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MAXXI ingresso 04.jpg
MAXXI exterior
MAXXI is located in Rome
Location of the museum in Rome
Established 2010
Location Rome, Italy
Coordinates 41°55′44″N 12°27′58″E / 41.929°N 12.466°E / 41.929; 12.466Coordinates: 41°55′44″N 12°27′58″E / 41.929°N 12.466°E / 41.929; 12.466
Architect Zaha Hadid

The MAXXI (Italian: Museo nazionale delle arti del XXI secolo, National Museum of the 21st Century Arts) is a national museum of contemporary art and architecture in the Flaminio neighborhood of Rome, Italy. The museum is managed by a foundation created by the Italian ministry of cultural heritage. It was designed as a multidisciplinary space by Zaha Hadid and committed to experimentation and innovation in the arts and architecture.


MAXXI interior

The project was first announced in 2000 and took over 10 years to complete, during which time there have been six changes of national government in Italy.[1]

The design of Zaha Hadid was the winner of an international design competition. The site of the new museum was that of a disused military compound, the former Caserma Montello. The competition proposal by Zaha Hadid envisaged the construction of five new structures, only one of which has been actually built. [2]

The art installation and the opening of MAXXI, in 2010, were photographed by Simone Cecchetti, who was chosen from national photography competition.

The Royal Institute of British Architect’s (RIBA) 2010 Stirling Prize for architecture has been awarded to MAXXI.[3] In its 15th year, the award is presented annually for the best new European building, built or designed in Britain, judged to have made the greatest contribution to the evolution of British architecture.


MAXXI entrance

The building is a composition of bending oblong tubes, overlapping, intersecting and piling over each other, resembling a piece of massive transport infrastructure.[4]

The structure of the new building of the museum is composed of curved side walls made in self-consolidating concrete, the horizontal structures are mostly made of black-painted steel profiles, sometimes clad with fiber-reinforced concrete panels, as for the roof trusses. [5]

The MAXXI consists of two museums: "MAXXI art" and "MAXXI architecture".[6] In addition to the two museums, the MAXXI also features an auditorium, a library and media library specialized in art and architecture, a bookshop, a cafeteria, a bar/restaurant, galleries for temporary exhibition, performances, educational activities. The large public square designed in front of the museum is planned to host art works and live events.

The MAXXI has been acclaimed by The Guardian as "Hadid's finest built work to date"[1] and a masterpiece fit to sit alongside Rome's ancient wonders.[4]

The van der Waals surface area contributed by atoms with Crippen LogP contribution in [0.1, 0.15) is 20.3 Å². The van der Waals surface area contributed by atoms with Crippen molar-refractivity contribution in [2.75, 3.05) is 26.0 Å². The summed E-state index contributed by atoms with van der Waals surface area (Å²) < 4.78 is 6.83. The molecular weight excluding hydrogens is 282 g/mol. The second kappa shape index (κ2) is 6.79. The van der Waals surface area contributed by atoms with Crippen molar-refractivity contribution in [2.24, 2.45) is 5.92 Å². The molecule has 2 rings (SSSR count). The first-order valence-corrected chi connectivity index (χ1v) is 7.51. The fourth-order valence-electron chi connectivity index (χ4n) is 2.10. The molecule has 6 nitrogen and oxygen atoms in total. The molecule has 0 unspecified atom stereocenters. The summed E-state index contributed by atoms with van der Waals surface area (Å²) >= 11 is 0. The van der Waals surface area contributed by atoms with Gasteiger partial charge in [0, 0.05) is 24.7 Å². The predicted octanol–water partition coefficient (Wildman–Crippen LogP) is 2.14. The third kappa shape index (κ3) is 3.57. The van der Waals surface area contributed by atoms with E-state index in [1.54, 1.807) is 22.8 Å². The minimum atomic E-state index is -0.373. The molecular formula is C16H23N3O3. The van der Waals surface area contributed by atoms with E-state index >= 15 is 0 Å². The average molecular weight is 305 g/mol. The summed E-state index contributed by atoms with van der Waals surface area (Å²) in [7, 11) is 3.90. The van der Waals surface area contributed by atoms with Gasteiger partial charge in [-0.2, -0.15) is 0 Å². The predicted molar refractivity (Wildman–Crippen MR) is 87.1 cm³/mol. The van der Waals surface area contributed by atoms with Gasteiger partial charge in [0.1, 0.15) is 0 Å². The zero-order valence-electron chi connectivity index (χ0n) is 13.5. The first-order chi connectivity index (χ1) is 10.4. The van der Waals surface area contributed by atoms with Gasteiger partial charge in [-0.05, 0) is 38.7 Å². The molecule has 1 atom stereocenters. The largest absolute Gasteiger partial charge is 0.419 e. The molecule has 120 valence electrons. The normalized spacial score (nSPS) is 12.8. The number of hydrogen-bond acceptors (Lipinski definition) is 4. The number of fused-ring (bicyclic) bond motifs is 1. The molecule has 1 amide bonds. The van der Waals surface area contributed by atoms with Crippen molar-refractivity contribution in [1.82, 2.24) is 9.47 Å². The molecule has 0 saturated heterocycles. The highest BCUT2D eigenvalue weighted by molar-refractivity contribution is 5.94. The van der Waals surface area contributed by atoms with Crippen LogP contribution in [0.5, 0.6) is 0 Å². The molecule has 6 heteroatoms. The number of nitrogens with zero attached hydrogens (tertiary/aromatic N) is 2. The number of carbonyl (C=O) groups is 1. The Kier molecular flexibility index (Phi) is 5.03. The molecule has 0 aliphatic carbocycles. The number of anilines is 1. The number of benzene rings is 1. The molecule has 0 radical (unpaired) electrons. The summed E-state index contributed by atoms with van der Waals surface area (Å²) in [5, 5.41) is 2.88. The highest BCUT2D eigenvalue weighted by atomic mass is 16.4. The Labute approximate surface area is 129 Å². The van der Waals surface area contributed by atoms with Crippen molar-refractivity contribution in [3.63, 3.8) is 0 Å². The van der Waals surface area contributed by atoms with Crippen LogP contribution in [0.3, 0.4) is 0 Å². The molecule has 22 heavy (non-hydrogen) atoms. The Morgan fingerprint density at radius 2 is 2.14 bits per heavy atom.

MAXXI interior

The outdoor courtyard surrounding the museum provides a venue for large-scale works of art.[7]


The permanent collections of these two museums grow through direct acquisitions, as well as through commissions, thematic competitions, awards for young artists, donations and permanent loans.

The collection includes works by Alighiero Boetti, Grazia Toderi, William Kentridge, Kara Walker, Ed Ruscha, Gilbert & George, Gino De Dominicis, Michael Raedecker, Anish Kapoor, Gerhard Richter, Francesco Clemente, Lara Favaretto, Marlene Dumas, Maurizio Cattelan, Gabriele Basilico, Kiki Smith, Thomas Ruff, Luigi Ghirri, Manfredi Beninati, Vanessa Beecroft, Stefano Arienti, Francis Alys, Ugo Rondinone, Thomas Schutte, Francesco Gostoli and archives of architects Carlo Scarpa, Aldo Rossi and Pier Luigi Nervi.[4]


  1. ^ a b Jonathan Glancey: Zaha Hadid's stairway into the future, in The Guardian, 16 November 2009, retrieved 5 July 2010
  2. ^ Riccardo Bianchini. "Zaha Hadid – The MAXXI Museum Rome – part 1". Inexhibit. Retrieved December 5, 2015. 
  3. ^ Rome’s MAXXI
  4. ^ a b c Rowan Moore: "Zaha Hadid's new Roman gallery joins the pantheon of the greats", in The Guardian, 6 June 2010, retrieved 5 July 2010
  5. ^ Riccardo Bianchini. "Zaha Hadid – The MAXXI Museum Rome – part 2". Inexhibit. Retrieved December 5, 2015. 
  6. ^ Fondazionemaxxi, retrieved 5 July 2010
  7. ^ Junkin, Caitlin. "At Maxxi in Rome, Urban Gardens Bloom," New York Times. September 16, 2011; excerpt, "Natural and recyclable materials like pressed hay, soil and grass were used in construction of the archipelago, rendering an organic touch to the museum’s concrete areas"; retrieved 2011-09-28.

External links[edit]

MAXXI Official website
Media related to MAXXI at Wikimedia Commons